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Latest research on Huns

This post is also available in: Polish (polski)

Huns at Battle of the Catalaunian Fields
Latest research on Huns

A new study by scientists from the University of Cambridge provides more information about the relationship between the Romans and the Huns. Scientists are looking for an explanation for the very expansive nature of the Huns and associate it with severe weather conditions, specifically drought.

The Huns were nomadic people living in Eastern Europe, the Caucasus and Central Asia between the 1st and 7th centuries CE. It was because of this warlike person that the Great Migration of barbarian peoples to the west occurred and largely led to the collapse of the Western Roman Empire in 476 CE.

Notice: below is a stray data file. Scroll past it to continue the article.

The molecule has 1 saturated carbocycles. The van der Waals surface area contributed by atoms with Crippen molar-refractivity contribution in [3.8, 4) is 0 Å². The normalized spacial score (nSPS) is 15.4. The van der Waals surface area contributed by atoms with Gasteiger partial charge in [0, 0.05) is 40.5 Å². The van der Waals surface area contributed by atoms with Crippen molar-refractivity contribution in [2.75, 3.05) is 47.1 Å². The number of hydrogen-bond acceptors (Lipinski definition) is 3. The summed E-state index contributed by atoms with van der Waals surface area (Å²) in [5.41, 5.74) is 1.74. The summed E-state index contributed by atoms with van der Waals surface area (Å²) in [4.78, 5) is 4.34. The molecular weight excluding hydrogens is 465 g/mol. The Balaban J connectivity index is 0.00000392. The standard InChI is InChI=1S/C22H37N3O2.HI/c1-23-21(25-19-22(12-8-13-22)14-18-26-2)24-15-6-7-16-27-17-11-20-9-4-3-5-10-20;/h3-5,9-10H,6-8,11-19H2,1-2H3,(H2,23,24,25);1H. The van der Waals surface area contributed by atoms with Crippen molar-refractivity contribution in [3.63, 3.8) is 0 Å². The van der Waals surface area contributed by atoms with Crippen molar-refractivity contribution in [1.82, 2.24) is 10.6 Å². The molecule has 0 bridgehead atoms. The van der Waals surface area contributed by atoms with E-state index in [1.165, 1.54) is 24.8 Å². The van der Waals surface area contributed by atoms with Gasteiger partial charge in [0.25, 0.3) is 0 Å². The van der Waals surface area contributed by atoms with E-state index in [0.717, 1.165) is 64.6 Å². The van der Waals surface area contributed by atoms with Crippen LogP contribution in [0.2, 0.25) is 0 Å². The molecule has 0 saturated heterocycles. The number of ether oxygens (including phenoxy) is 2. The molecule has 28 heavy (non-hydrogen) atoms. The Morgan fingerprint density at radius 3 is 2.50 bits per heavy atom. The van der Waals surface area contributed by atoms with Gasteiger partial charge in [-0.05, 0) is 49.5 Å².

The Romans learned about the Huns in 376 CE, when the Goths were forced under pressure of the Huns to migrate west and look for new seats in Roman lands. Thanks to the messages of a Roman historian from the 4th century CE. – Ammianus Marcellinus – we get a very colourful description of the appearance, life and way of fighting off the wild Huns.

In the study mentioned earlier, it was possible to determine what temperatures existed in Europe until the 2nd century BC. As it turns out, in the middle of the 4th century CE, in the years 447, 451, and 452, there were extremely dry years in the Pannonian Basin. As a result of the invasion, conducted in the middle of the 5th century CE, in Moesia and deeper into the Balkans, the Huns controlled these areas for some time and pursued an aggressive policy towards the inhabited population. Researchers associate severe weather conditions with the unusual aggression of the Huns, who thus developed a strategy for dealing with extreme climatic conditions.

The study “The role of drought during the Hunnic incursions into central-east Europe in the 4th and 5th c. CE” was published in the “Journal of Roman Archeology” (2022).


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